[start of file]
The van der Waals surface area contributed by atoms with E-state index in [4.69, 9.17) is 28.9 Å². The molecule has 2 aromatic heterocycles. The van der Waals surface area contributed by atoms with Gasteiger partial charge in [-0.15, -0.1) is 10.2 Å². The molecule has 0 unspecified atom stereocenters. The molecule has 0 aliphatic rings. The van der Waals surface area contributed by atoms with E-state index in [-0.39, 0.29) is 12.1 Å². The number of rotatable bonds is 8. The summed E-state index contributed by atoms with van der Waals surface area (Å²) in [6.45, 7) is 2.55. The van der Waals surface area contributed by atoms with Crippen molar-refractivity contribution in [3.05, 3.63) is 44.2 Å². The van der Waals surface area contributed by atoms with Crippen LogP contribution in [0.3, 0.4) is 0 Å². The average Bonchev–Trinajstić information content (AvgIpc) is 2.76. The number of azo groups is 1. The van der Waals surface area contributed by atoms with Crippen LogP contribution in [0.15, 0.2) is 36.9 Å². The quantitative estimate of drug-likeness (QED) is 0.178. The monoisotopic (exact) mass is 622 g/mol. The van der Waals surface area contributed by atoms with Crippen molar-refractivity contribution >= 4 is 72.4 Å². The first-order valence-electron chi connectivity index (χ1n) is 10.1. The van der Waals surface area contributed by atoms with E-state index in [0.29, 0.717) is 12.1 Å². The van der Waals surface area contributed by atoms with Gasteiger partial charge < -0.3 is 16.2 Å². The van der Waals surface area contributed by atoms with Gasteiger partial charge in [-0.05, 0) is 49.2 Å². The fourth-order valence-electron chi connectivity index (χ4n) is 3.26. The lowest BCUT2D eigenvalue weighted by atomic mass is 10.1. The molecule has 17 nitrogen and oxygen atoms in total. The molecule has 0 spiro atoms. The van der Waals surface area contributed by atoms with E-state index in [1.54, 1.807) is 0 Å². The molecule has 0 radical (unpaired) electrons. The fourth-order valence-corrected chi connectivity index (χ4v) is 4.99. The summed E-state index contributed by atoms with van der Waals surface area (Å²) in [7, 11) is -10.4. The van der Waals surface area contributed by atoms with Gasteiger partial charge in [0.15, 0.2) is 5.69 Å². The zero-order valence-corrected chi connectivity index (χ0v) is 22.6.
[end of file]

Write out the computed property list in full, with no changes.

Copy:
The van der Waals surface area contributed by atoms with E-state index in [4.69, 9.17) is 28.9 Å². The molecule has 2 aromatic heterocycles. The van der Waals surface area contributed by atoms with Gasteiger partial charge in [-0.15, -0.1) is 10.2 Å². The molecule has 0 unspecified atom stereocenters. The molecule has 0 aliphatic rings. The van der Waals surface area contributed by atoms with E-state index in [-0.39, 0.29) is 12.1 Å². The number of rotatable bonds is 8. The summed E-state index contributed by atoms with van der Waals surface area (Å²) in [6.45, 7) is 2.55. The van der Waals surface area contributed by atoms with Crippen molar-refractivity contribution in [3.05, 3.63) is 44.2 Å². The van der Waals surface area contributed by atoms with Crippen LogP contribution in [0.3, 0.4) is 0 Å². The average Bonchev–Trinajstić information content (AvgIpc) is 2.76. The number of azo groups is 1. The van der Waals surface area contributed by atoms with Crippen LogP contribution in [0.15, 0.2) is 36.9 Å². The quantitative estimate of drug-likeness (QED) is 0.178. The monoisotopic (exact) mass is 622 g/mol. The van der Waals surface area contributed by atoms with Crippen molar-refractivity contribution >= 4 is 72.4 Å². The first-order valence-electron chi connectivity index (χ1n) is 10.1. The van der Waals surface area contributed by atoms with E-state index in [0.29, 0.717) is 12.1 Å². The van der Waals surface area contributed by atoms with Gasteiger partial charge < -0.3 is 16.2 Å². The van der Waals surface area contributed by atoms with Gasteiger partial charge in [-0.05, 0) is 49.2 Å². The fourth-order valence-electron chi connectivity index (χ4n) is 3.26. The lowest BCUT2D eigenvalue weighted by atomic mass is 10.1. The molecule has 17 nitrogen and oxygen atoms in total. The molecule has 0 spiro atoms. The van der Waals surface area contributed by atoms with E-state index in [1.54, 1.807) is 0 Å². The molecule has 0 radical (unpaired) electrons. The fourth-order valence-corrected chi connectivity index (χ4v) is 4.99. The summed E-state index contributed by atoms with van der Waals surface area (Å²) in [7, 11) is -10.4. The van der Waals surface area contributed by atoms with Gasteiger partial charge in [0.15, 0.2) is 5.69 Å². The zero-order valence-corrected chi connectivity index (χ0v) is 22.6.